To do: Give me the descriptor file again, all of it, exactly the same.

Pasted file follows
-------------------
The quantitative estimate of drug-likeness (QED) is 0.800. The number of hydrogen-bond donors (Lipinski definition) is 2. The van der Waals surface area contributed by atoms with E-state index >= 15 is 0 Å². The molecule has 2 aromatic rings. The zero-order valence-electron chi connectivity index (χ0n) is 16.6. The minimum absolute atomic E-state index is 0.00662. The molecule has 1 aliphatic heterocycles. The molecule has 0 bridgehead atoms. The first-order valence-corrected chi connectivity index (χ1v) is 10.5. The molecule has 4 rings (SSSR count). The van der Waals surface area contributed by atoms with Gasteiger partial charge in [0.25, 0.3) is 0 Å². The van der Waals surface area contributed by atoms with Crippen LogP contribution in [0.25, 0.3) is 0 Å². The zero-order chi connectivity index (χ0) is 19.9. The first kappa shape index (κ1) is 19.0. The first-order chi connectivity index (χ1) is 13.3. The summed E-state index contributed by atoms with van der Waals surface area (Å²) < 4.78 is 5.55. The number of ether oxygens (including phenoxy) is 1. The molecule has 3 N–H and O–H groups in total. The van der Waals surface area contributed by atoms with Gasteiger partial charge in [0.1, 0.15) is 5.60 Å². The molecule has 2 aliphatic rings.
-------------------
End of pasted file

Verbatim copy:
The quantitative estimate of drug-likeness (QED) is 0.800. The number of hydrogen-bond donors (Lipinski definition) is 2. The van der Waals surface area contributed by atoms with E-state index >= 15 is 0 Å². The molecule has 2 aromatic rings. The zero-order valence-electron chi connectivity index (χ0n) is 16.6. The minimum absolute atomic E-state index is 0.00662. The molecule has 1 aliphatic heterocycles. The molecule has 0 bridgehead atoms. The first-order valence-corrected chi connectivity index (χ1v) is 10.5. The molecule has 4 rings (SSSR count). The van der Waals surface area contributed by atoms with Gasteiger partial charge in [0.25, 0.3) is 0 Å². The van der Waals surface area contributed by atoms with Crippen LogP contribution in [0.25, 0.3) is 0 Å². The zero-order chi connectivity index (χ0) is 19.9. The first kappa shape index (κ1) is 19.0. The first-order chi connectivity index (χ1) is 13.3. The summed E-state index contributed by atoms with van der Waals surface area (Å²) < 4.78 is 5.55. The number of ether oxygens (including phenoxy) is 1. The molecule has 3 N–H and O–H groups in total. The van der Waals surface area contributed by atoms with Gasteiger partial charge in [0.1, 0.15) is 5.60 Å². The molecule has 2 aliphatic rings.